Listening to Kaye describe her previous working environment as a sort of second home, I start to wonder what could ever make her leave.  After all, a teacher’s salary and the security of the pension that go along with it aren’t things you easily walk away from.  So why, after 22 years, did she?  Despite having strong connections to the families and students she taught, something was missing.

Finding Fabulous can sometimes be closer to home than you think.  This is Kaye’s story, and this is what she taught me…

Words of Wisdom:

Preparation is key.  Build up enough money to do without a salary for a while.  If you are only concerned about making money you won’t be valuable to your clients.

Key Learning:

I had to learn to set goals, and then just let them go.  Once I started concentrating on being valuable to clients, just like magic, they started showing up!

Definition of Success:

Success for me is having the freedom to pursue my own goals.


Although her mother recounts her always wanting to be a teacher growing up, Kaye wavered during university, trying her hand at chartered accounting and clinical psychology before landing herself in teacher’s college.  Perhaps those early experiences affected her enough to give her a different perspective from most of her colleagues.  “I always felt like a square peg in a round hole,” she admits.  The rules and regulations that accompanied structured, federal education were often challenging for Kaye, as she struggled to understand various initiatives and why they were being implemented.  It didn’t provide her enough flexibility or autonomy to express her creativity as an educator.   She adds, “Sometimes I don’t like to play by other people’s rules, especially if I don’t think it is in the best interest of the children.”

More than two decades of frustration and feeling hemmed in hadn’t been enough to instigate change.  Kaye envisioned her future coasting along nicely until retirement, where she would have the freedom to do what she wanted.  Then one day, her eyes were opened to new possibilities, when her teaching partner of 12 years made a bold choice to retire early to explore new artist endeavors.  Seeing how much she blossomed as a result was the push Kaye needed.  She remembered how rewarding tutoring during summer breaks had been for her.  The emotion in her voice is evidence of her passion as she recounts;  “A parent was thanking me profusely when her son, who had struggled for many years prior to working with me, graduated high school with honors.”  Feeling like she could make a bigger difference working with individual students, tailoring her teaching to their needs, she decided to open her own tutoring company.  Finally she would be able to leverage some of the business skills she learned in university, while stretching her creative muscles to find new ways to break through to struggling students.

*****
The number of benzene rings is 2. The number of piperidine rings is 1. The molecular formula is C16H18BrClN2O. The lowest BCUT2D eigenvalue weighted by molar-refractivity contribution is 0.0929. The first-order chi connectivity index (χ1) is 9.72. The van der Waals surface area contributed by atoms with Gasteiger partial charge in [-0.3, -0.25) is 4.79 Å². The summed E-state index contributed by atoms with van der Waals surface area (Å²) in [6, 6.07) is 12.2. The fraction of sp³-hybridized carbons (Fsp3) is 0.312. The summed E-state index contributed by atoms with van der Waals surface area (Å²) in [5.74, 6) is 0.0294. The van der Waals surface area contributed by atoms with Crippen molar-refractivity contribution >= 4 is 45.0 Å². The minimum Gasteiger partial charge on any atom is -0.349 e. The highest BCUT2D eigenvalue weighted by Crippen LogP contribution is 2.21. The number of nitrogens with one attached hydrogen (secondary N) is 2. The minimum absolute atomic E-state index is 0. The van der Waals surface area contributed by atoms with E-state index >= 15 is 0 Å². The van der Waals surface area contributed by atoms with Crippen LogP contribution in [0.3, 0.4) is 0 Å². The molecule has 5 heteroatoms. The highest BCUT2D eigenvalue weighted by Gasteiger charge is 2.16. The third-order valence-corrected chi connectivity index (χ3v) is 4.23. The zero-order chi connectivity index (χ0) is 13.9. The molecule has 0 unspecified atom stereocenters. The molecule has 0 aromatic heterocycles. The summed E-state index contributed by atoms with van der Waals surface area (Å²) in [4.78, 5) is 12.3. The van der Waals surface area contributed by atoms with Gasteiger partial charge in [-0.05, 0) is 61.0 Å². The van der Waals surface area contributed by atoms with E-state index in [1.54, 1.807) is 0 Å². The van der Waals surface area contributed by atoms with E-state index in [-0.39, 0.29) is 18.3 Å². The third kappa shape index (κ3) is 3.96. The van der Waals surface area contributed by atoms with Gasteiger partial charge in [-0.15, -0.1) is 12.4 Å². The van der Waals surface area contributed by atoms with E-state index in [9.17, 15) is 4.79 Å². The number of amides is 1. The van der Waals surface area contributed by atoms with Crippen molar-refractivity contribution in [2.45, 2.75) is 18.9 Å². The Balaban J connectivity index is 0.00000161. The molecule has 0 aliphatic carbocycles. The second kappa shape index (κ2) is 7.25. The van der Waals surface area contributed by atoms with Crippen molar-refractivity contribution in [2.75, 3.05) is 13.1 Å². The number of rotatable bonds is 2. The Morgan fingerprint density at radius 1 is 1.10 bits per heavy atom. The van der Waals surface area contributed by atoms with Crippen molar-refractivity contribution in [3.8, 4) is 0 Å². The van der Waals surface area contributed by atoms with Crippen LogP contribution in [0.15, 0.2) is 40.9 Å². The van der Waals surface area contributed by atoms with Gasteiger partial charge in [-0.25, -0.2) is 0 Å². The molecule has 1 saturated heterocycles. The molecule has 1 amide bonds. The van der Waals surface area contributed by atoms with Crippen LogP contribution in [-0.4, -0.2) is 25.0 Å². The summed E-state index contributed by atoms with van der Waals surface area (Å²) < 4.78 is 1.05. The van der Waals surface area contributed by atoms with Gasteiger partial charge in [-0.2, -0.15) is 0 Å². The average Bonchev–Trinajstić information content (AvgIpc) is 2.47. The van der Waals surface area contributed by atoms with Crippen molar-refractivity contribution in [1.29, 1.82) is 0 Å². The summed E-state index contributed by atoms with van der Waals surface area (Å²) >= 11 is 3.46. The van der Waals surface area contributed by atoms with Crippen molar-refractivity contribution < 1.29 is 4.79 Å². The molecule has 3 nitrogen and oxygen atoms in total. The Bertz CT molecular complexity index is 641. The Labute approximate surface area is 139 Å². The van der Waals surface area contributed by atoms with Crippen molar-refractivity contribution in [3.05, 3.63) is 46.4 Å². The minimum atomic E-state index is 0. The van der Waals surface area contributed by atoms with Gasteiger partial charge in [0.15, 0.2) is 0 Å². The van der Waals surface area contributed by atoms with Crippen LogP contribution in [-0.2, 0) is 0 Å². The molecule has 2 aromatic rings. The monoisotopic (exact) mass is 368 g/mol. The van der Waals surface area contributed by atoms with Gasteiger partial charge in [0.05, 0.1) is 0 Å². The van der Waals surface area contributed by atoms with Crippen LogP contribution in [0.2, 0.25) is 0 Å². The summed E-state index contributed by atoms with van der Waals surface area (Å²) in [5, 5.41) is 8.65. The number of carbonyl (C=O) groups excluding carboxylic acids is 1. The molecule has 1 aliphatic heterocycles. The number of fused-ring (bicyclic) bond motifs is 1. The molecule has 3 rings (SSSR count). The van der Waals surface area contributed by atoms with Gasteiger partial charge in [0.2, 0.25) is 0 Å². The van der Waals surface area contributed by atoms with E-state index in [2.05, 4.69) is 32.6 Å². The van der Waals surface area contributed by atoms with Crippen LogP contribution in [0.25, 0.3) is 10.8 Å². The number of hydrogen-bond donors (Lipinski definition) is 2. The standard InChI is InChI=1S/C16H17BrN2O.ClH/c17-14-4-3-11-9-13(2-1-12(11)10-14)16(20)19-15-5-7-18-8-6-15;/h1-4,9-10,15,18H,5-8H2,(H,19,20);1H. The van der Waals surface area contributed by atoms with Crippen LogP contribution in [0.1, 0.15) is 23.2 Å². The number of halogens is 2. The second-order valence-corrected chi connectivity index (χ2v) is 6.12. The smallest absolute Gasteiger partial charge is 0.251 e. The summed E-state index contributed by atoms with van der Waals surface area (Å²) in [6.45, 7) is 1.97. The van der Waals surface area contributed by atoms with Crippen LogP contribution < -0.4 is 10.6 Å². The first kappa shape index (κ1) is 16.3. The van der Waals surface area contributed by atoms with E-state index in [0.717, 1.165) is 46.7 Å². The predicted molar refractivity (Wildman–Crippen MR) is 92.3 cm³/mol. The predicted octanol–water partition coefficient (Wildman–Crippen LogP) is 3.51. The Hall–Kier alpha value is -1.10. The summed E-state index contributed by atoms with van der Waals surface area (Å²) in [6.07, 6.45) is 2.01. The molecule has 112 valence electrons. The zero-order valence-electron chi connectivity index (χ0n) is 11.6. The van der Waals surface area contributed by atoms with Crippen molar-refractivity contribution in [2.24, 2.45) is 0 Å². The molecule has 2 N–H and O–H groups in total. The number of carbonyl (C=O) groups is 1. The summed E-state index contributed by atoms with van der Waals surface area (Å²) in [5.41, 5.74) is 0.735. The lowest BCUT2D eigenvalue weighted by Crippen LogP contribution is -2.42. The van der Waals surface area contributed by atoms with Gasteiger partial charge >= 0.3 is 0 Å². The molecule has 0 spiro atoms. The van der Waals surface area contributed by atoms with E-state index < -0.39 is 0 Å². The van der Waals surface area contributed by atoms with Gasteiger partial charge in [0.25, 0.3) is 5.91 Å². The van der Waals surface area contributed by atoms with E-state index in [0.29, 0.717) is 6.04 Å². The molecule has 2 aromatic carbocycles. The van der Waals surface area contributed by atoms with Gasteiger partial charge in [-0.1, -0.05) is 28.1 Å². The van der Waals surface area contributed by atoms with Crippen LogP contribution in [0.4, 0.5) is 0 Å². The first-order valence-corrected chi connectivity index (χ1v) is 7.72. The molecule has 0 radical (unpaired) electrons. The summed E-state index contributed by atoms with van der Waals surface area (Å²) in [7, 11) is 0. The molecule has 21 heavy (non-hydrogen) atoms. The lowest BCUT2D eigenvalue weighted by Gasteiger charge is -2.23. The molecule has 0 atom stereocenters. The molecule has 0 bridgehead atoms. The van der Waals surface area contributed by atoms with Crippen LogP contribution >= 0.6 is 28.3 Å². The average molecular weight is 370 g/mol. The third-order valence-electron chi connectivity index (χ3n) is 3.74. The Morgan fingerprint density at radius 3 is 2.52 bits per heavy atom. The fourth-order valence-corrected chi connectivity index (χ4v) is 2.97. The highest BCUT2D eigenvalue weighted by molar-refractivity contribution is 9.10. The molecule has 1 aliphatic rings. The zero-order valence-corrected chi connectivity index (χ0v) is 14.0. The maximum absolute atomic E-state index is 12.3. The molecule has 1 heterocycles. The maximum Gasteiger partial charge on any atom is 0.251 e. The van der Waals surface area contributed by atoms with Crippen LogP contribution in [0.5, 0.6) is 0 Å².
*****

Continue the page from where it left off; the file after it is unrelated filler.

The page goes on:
Although the day-to-day logistics and financial issues of running your own business are part of her new reality, she has already learned a really important lesson.  “I had to switch my way of thinking.  It wasn’t about acquiring clients.  I had to focus on how I was going to be valuable to people,” she says.  Her advice to others interested in taking a similar path, is preparation.  Whether starting your business on the side, while keeping your job, or finding money elsewhere, she believes one should plan for having twice as much as they think they will need.  It can take awhile to get the business up and running, and profitable.  She warns, “Once you become desperate to only make money, you are no longer valuable to your clients.”

Focusing on what value she can offer each client has been her best strategy.    As she started to release her anxieties about money, the clients she needed to make her business successful appeared.  “It was kind of like magic,” she says with a laugh.  Summarizing the main reason for starting her new business, Kaye reveals her definition of success.  For her, it is all about having the freedom to set and pursue her own goals, while being able to support and spend time with her family.  In the end, her ultimate dream is to have something of a legacy she can leave for her children.

As the interview comes to a close, I start to consider how applicable Kaye’s story is to so many people.  She demonstrates what can happen when someone, who already loves what she does for a living, dares to go on a quest to Find Fabulous.  Leveraging skills she already had, tapping into a friend’s experience for inspiration, and being brave enough to try something new, Kaye is building her own version of fabulous.  As for the outcome, it is easy to see how the children she teaches, as well as Kaye herself, are thriving in this newly created, fabulously customized environment.